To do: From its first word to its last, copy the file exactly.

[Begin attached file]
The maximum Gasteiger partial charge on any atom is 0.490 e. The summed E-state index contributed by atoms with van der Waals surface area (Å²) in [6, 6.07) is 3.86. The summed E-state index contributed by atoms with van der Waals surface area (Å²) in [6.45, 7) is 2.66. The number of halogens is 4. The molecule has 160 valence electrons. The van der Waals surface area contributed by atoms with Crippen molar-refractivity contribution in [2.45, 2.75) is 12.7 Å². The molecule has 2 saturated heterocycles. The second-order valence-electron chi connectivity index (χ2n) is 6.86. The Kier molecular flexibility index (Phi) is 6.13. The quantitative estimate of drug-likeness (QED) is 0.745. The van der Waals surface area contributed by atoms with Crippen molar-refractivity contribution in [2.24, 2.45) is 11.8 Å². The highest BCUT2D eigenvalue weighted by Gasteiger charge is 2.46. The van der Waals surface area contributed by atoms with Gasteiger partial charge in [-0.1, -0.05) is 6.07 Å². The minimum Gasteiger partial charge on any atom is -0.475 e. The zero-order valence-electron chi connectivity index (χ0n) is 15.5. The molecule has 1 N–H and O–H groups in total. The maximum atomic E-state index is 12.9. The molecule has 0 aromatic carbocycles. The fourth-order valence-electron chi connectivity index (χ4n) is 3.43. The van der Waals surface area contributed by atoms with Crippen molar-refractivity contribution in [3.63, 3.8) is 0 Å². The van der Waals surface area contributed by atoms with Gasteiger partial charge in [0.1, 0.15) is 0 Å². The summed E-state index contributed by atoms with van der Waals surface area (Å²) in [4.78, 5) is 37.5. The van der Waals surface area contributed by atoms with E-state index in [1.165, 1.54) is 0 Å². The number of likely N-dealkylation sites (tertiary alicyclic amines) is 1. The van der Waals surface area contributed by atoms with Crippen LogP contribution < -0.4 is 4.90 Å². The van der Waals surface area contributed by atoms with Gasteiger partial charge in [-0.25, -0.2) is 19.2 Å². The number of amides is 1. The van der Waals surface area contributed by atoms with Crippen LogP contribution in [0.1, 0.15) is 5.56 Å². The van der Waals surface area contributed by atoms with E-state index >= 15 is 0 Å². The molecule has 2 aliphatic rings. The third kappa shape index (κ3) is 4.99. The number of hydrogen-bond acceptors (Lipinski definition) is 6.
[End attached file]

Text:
The maximum Gasteiger partial charge on any atom is 0.490 e. The summed E-state index contributed by atoms with van der Waals surface area (Å²) in [6, 6.07) is 3.86. The summed E-state index contributed by atoms with van der Waals surface area (Å²) in [6.45, 7) is 2.66. The number of halogens is 4. The molecule has 160 valence electrons. The van der Waals surface area contributed by atoms with Crippen molar-refractivity contribution in [2.45, 2.75) is 12.7 Å². The molecule has 2 saturated heterocycles. The second-order valence-electron chi connectivity index (χ2n) is 6.86. The Kier molecular flexibility index (Phi) is 6.13. The quantitative estimate of drug-likeness (QED) is 0.745. The van der Waals surface area contributed by atoms with Crippen molar-refractivity contribution in [2.24, 2.45) is 11.8 Å². The highest BCUT2D eigenvalue weighted by Gasteiger charge is 2.46. The van der Waals surface area contributed by atoms with Gasteiger partial charge in [-0.1, -0.05) is 6.07 Å². The minimum Gasteiger partial charge on any atom is -0.475 e. The zero-order valence-electron chi connectivity index (χ0n) is 15.5. The molecule has 1 N–H and O–H groups in total. The maximum atomic E-state index is 12.9. The molecule has 0 aromatic carbocycles. The fourth-order valence-electron chi connectivity index (χ4n) is 3.43. The van der Waals surface area contributed by atoms with Crippen molar-refractivity contribution in [3.63, 3.8) is 0 Å². The van der Waals surface area contributed by atoms with Gasteiger partial charge in [0.1, 0.15) is 0 Å². The summed E-state index contributed by atoms with van der Waals surface area (Å²) in [4.78, 5) is 37.5. The van der Waals surface area contributed by atoms with E-state index in [1.165, 1.54) is 0 Å². The number of likely N-dealkylation sites (tertiary alicyclic amines) is 1. The van der Waals surface area contributed by atoms with Crippen LogP contribution < -0.4 is 4.90 Å². The van der Waals surface area contributed by atoms with Gasteiger partial charge in [-0.25, -0.2) is 19.2 Å². The number of amides is 1. The van der Waals surface area contributed by atoms with Crippen LogP contribution in [0.1, 0.15) is 5.56 Å². The van der Waals surface area contributed by atoms with E-state index >= 15 is 0 Å². The molecule has 2 aliphatic rings. The third kappa shape index (κ3) is 4.99. The number of hydrogen-bond acceptors (Lipinski definition) is 6.